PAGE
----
TeX - LaTeX Stack Exchange is a question and answer site for users of TeX, LaTeX, ConTeXt, and related typesetting systems. Join them; it only takes a minute:

Sign up
Here's how it works:
  1. Anybody can ask a question
  2. Anybody can answer
  3. The best answers are voted up and rise to the top

This code snippet defines a simple function using \pgfmathdeclarefunction (e.g. f()) and \pgfmathparse. I would like to use the defined function f() within other coordinate, e.g. (0.2, f(0.2)) vs. (0.2, f(0.2). Note the latter has one fewer ). Both usage do plot the dot, but the former results pgfplots error:

error| Package pgfplots Error: Sorry, I could not read the plot coordinates near ')'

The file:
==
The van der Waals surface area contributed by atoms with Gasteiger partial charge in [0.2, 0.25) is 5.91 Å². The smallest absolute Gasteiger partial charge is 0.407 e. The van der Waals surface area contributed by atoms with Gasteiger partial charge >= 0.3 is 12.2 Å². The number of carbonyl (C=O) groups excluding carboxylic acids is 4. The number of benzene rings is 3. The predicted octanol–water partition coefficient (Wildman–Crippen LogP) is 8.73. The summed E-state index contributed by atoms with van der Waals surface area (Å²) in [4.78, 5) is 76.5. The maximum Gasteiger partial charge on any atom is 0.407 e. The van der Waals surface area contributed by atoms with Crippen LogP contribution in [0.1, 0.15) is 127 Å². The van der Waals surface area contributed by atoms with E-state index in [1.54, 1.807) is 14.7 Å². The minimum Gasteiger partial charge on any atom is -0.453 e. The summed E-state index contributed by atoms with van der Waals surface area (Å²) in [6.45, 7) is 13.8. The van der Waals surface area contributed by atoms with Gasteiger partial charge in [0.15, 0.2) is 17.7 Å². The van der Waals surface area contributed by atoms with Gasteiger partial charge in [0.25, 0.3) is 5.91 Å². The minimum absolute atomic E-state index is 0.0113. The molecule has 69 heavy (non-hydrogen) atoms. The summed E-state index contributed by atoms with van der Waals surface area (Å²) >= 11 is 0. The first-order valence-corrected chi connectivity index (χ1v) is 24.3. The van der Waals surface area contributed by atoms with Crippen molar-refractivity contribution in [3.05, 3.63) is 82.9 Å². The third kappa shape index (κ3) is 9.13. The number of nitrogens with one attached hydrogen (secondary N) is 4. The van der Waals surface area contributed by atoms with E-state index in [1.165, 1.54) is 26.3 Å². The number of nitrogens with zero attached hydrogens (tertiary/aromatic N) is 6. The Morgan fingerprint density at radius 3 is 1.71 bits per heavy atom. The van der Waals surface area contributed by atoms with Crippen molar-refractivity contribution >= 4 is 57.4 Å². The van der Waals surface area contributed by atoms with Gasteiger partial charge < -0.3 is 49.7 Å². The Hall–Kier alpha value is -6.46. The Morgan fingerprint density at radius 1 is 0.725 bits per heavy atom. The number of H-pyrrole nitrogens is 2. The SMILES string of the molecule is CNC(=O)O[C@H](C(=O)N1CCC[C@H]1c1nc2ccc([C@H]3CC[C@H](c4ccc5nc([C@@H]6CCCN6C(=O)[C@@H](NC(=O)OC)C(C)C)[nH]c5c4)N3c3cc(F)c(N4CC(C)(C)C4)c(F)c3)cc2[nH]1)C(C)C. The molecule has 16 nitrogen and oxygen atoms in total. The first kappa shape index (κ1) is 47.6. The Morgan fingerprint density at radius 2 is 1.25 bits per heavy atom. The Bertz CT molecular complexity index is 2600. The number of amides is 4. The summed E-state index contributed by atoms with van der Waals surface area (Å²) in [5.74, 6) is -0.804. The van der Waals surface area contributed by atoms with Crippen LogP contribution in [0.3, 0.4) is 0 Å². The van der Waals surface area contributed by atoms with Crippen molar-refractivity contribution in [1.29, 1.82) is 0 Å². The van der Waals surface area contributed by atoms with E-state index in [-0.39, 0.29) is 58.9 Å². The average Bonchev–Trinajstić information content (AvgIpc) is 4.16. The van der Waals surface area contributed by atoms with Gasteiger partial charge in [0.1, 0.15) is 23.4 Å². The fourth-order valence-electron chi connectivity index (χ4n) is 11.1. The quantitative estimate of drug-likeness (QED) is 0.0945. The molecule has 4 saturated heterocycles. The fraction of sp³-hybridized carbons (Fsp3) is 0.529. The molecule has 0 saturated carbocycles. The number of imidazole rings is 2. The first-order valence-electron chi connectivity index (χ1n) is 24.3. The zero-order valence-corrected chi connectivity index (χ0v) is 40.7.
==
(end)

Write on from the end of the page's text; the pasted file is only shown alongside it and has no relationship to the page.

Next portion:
I would like to know are these usage of defined function f() correct?

  \begin{axis}[xmin=0, xmax=1, ymin=0, ymax=1,]
    % this draw the plot, but also report an error
    \addplot[mark=*, blue] coordinates {(0.2, f(0.2))};
    % this works
    \addplot[mark=*, blue] coordinates {(0.2, f(0.2)};
share|improve this question
up vote 13 down vote accepted

If the function is used inside a coordinate pair, then you get two closing parentheses:

(0.2, f(0.2))

This apparently confuses the parser. These parentheses are not matched like curly braces in \TeX, when an argument is read. A set of curly braces protects the inner parentheses:

(0.2, {f(0.2)})

Then the inner delimiters are hidden for the parser that looks for the closing coordinate pair delimiter.

share|improve this answer

Your Answer


By posting your answer, you agree to the privacy policy and terms of service.

Not the answer you're looking for? Browse other questions tagged or ask your own question.